Colonial Toy Project : A History Lesson

For the past three years, I have given this project to my 11th graders. It is one of the very projects that I do for the year. Usually by the time we get to this project, we have learned about the Native American tribes, The Europeans “discovering” the New World, and the establishing of the 13 Colonies. This is usually around chapter 3, 4, or 5 of the textbook. The main topic of the chapter is Colonial life and culture. I find that this topic though important can get a little redundant and a lot of it is common sense for the students, who have been taking US history off and on throughout their education. Depending on rather you have a 90 min. block or a 45 min. everyday schedule will determine how much time in class you give your students. This year with a 90 min. block system I would do some kind of activity to give them notes (PowerPoint, Reading activity ect.) and then give them time in class to work on their project. I only gave them about a week (spread out over a weekend) to complete the project.

At first the students are always lost and confused as to how they will make a HANDMADE toy. Yes, I did say handmade. Using all material that they would find during the colonial era. Their toy also needed to be a replica of a toy that would be found in Colonial America (hence the researching portion of the project). Once the students get researching, they discover a wide variety of website dedicated to Colonial toys. Then they choose a toy and find a way to make it. Again there are a lot of helpful resources out there for this and the kids are great at finding “how to videos”.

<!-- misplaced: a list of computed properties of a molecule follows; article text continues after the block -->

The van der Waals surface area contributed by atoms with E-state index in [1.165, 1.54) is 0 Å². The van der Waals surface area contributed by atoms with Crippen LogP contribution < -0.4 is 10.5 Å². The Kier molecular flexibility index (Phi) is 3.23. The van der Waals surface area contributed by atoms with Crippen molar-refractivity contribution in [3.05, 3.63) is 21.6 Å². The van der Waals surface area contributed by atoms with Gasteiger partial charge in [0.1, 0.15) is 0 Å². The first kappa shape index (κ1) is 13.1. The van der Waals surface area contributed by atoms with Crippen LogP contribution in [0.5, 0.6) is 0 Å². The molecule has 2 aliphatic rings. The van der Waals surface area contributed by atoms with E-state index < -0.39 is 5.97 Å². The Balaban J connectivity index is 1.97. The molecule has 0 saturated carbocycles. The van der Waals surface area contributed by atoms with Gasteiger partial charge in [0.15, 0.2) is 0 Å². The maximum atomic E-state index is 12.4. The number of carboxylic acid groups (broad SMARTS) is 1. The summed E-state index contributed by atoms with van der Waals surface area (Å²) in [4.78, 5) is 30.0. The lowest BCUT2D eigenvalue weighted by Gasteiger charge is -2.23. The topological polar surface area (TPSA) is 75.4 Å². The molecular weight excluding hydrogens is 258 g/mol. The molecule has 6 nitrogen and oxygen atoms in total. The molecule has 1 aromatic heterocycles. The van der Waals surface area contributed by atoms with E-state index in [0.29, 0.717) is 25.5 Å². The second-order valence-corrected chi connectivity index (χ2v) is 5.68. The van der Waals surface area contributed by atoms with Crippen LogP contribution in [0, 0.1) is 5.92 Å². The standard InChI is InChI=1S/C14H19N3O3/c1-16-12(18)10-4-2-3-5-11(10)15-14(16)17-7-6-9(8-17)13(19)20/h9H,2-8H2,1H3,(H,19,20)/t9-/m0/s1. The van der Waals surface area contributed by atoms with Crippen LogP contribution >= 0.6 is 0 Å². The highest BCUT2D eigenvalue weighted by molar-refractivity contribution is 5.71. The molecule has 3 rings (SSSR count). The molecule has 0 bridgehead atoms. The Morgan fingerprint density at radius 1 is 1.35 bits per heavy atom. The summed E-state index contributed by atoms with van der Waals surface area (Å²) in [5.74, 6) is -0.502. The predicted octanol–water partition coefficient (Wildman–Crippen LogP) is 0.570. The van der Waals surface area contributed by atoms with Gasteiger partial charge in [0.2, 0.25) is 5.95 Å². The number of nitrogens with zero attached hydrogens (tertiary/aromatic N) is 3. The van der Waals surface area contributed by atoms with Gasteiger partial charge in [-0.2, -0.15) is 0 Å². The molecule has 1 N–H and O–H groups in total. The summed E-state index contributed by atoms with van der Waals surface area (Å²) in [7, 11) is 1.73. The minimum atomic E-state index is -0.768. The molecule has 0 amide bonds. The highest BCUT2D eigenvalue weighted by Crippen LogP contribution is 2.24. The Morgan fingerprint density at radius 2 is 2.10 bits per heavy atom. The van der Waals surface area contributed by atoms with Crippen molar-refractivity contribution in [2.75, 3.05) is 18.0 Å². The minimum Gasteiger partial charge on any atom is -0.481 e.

Jacob's Ladder
They then go and make the toy (I usually tell the kids that they cant bring knifes, or dangerous tools to school. (trust me it is better to be clear on this instead of having them get in trouble for bringing a “weapon” to school.) I encourage the students to put effort into their project, add color and make it look like they actually cared about it. I do grade on effort, however, I do not grade rather the toy works properly or not. You will find that the kids will work super hard and their toy will show it but still just doesn’t work. We have to remember that our students (and us for that matter) do not have the skills that Colonial Americans had. So the toys don’t always work.

You will also get those students who find the easiest toy (usually a yarn doll) and be finished making it within the day. I usually tell them that their effort was not seen and encourage them to build companion toys to go with it.

Ball and Cup
I then have the students present their toy to the class. They have to answer these questions in their presentation:
1. Why did they choose that toy to make?
2. How did they make it?
3. What did they learn about Colonial America from making their toy? or How does your toy connect to Colonial America? (the first part often gets the same answer…”making toys is hard.” the second part makes them have to think a bit more.)

I usually finish out the assignment with a quick or long reflection essay, depending on the class. I also make sure they turn in their rubric (usually 5 points of the project) and a bibliography (also 5 points of the project). The students always have fun and I am always surprised about how much they learn from this project. Let me know if you would like a copy of the rubric (I usually make slight changes to it every year). I hope you enjoyed seeing some of the samples from my students this year. 🙂
Thanks for reading!

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